Unikernels: A view on the opportunity for this technology in mission critical systems
November 21, 2022
Virtualization technology, whereby multiple operating systems can be run on shared hardware, is extremely well understood if somewhat inefficient in its use of resources. More recently, industries have shifted towards using containers with systems such as Docker and Kubernetes.
Containers try to achieve the same concept as virtual machines but eliminate duplication of effort between machines. Containers are easy to run on development machines and the deployment process itself is also much simpler since one just uploads pre-built containers to a container repository and production systems can pull the updated version. The container-based approach has its downsides. The software has to be adapted for usage in containers (containerized), and this can get tricky, especially with legacy codebases.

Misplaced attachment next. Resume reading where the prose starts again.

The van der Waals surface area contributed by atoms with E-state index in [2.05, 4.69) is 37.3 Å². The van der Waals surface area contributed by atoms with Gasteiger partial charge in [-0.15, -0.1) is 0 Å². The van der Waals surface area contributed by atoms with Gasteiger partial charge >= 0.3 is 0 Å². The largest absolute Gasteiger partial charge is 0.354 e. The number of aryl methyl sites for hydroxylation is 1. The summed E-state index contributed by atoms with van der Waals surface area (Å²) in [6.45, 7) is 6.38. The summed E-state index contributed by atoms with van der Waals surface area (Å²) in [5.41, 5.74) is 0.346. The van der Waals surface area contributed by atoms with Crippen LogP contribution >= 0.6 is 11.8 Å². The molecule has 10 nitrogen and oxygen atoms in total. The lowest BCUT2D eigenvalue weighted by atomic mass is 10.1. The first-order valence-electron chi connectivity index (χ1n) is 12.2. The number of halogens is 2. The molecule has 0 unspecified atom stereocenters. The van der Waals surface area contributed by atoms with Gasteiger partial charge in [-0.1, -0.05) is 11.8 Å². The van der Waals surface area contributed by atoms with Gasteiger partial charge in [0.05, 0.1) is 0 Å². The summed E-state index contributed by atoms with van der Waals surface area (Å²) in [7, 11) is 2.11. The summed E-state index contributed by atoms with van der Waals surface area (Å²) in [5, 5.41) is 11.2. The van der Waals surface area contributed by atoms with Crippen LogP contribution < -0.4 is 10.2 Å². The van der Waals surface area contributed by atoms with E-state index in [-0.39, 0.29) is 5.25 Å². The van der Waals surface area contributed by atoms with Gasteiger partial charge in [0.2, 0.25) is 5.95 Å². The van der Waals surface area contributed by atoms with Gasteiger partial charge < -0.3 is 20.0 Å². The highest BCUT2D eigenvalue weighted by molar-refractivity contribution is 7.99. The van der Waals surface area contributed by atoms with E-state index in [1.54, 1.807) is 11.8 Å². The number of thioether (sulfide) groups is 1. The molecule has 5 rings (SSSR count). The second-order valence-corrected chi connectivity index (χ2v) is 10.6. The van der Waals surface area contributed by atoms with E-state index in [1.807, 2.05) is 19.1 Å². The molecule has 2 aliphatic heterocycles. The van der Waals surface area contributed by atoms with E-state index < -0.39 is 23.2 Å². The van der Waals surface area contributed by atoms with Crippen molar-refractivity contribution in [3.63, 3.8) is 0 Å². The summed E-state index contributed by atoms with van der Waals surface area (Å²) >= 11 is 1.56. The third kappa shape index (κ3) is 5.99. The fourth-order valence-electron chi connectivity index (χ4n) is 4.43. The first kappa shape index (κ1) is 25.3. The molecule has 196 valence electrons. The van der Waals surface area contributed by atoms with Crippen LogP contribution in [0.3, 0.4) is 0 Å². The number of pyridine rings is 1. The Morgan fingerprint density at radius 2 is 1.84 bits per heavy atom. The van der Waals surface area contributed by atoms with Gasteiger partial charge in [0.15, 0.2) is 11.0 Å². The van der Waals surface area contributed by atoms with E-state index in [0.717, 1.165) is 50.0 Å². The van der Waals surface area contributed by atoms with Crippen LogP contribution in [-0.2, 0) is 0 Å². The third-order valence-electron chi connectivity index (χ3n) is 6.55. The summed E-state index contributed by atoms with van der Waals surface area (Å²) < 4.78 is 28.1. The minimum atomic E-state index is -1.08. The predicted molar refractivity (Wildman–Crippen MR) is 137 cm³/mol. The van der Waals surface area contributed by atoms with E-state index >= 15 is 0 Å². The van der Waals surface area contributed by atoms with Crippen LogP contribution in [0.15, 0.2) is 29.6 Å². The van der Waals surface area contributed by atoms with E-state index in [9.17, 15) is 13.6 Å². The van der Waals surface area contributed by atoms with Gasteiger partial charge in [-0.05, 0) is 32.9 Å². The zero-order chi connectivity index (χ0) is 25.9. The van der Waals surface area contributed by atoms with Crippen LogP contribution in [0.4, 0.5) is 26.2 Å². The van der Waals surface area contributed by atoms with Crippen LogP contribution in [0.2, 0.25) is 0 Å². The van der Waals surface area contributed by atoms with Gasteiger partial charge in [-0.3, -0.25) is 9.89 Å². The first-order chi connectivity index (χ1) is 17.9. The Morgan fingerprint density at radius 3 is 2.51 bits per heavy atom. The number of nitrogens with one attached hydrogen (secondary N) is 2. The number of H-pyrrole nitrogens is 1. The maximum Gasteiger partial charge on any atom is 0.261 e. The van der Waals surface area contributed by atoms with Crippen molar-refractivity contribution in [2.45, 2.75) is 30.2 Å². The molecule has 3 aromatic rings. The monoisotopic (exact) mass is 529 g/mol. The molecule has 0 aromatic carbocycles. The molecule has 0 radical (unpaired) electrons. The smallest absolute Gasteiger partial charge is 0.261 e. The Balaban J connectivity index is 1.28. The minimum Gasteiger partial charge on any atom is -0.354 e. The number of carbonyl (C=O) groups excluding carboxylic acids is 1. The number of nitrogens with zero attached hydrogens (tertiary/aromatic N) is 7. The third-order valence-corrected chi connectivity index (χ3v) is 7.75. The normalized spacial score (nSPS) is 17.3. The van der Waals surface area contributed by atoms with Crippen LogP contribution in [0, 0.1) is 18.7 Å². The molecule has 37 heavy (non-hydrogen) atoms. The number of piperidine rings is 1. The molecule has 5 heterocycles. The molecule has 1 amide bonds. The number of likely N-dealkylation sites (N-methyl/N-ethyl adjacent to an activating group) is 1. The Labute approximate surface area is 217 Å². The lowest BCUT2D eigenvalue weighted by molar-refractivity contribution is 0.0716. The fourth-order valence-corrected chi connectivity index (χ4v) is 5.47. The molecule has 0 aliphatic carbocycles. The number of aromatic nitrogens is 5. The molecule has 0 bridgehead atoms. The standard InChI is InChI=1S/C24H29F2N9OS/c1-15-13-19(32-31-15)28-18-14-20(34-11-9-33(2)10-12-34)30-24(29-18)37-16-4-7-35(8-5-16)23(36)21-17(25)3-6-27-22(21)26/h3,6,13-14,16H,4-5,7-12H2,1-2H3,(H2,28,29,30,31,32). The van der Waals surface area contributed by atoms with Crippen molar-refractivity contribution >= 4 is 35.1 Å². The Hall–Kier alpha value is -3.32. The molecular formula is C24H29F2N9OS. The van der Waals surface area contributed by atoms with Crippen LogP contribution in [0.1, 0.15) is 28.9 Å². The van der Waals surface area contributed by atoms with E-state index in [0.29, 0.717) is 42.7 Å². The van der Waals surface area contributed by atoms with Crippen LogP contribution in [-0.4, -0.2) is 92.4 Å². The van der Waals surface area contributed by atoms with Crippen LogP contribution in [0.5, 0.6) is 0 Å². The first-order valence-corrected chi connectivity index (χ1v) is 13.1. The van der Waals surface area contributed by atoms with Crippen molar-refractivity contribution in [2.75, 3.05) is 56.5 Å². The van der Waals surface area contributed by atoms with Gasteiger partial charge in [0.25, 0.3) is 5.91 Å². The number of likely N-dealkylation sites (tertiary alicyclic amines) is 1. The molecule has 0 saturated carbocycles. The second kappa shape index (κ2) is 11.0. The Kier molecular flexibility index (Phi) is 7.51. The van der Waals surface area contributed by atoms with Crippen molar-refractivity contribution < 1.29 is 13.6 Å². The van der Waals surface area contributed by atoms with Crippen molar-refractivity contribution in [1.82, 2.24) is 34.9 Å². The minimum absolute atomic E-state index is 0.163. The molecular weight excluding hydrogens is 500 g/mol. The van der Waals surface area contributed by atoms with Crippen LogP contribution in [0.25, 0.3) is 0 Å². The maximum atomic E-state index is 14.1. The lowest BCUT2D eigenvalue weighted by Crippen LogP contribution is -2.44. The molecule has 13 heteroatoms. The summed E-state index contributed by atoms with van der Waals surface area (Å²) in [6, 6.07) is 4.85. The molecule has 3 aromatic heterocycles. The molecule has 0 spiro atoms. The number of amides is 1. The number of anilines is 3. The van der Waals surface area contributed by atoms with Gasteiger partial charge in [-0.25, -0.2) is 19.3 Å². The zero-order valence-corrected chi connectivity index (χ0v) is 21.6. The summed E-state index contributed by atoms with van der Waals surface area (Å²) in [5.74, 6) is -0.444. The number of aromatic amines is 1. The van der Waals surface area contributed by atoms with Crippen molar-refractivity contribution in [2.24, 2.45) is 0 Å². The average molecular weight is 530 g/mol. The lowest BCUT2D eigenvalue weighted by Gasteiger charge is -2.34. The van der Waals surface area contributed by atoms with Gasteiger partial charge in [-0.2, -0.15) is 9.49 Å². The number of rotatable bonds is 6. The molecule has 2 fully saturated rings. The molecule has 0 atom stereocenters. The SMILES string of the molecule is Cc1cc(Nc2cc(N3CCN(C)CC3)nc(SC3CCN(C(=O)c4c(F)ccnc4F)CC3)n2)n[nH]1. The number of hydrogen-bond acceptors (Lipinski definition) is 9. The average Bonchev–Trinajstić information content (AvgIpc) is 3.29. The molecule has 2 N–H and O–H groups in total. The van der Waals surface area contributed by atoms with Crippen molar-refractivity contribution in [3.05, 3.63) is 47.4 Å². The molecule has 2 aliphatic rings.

The next logical step in the progression from VMs to containers is unikernels, which try to push the concepts of containers even further.
Unikernels have even less overhead than containers and are more streamlined giving the potential for enhanced performance. Furthermore, by eliminating the use of a multi-user, multiple address space kernel, security is drastically improved.
This article reviews the current challenges associated with unikernels, the paths being used to address those and some use cases where this technology will start to be deployed for mission critical systems.